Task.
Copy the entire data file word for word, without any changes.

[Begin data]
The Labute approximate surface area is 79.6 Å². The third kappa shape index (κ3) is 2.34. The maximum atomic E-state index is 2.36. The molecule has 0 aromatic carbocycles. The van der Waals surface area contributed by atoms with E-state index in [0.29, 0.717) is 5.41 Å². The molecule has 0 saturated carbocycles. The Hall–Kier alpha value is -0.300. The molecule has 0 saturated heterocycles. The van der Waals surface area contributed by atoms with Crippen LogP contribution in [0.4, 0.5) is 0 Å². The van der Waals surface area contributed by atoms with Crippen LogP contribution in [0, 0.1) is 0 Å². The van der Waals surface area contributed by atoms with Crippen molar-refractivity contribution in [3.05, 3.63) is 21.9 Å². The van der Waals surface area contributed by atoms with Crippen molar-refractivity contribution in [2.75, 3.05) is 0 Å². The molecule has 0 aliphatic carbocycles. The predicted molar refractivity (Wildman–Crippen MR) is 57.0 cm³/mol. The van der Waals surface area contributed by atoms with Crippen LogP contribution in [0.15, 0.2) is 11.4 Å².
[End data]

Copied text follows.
The Labute approximate surface area is 79.6 Å². The third kappa shape index (κ3) is 2.34. The maximum atomic E-state index is 2.36. The molecule has 0 aromatic carbocycles. The van der Waals surface area contributed by atoms with E-state index in [0.29, 0.717) is 5.41 Å². The molecule has 0 saturated carbocycles. The Hall–Kier alpha value is -0.300. The molecule has 0 saturated heterocycles. The van der Waals surface area contributed by atoms with Crippen LogP contribution in [0.4, 0.5) is 0 Å². The van der Waals surface area contributed by atoms with Crippen LogP contribution in [0, 0.1) is 0 Å². The van der Waals surface area contributed by atoms with Crippen molar-refractivity contribution in [3.05, 3.63) is 21.9 Å². The van der Waals surface area contributed by atoms with Crippen molar-refractivity contribution in [2.75, 3.05) is 0 Å². The molecule has 0 aliphatic carbocycles. The predicted molar refractivity (Wildman–Crippen MR) is 57.0 cm³/mol. The van der Waals surface area contributed by atoms with Crippen LogP contribution in [0.15, 0.2) is 11.4 Å².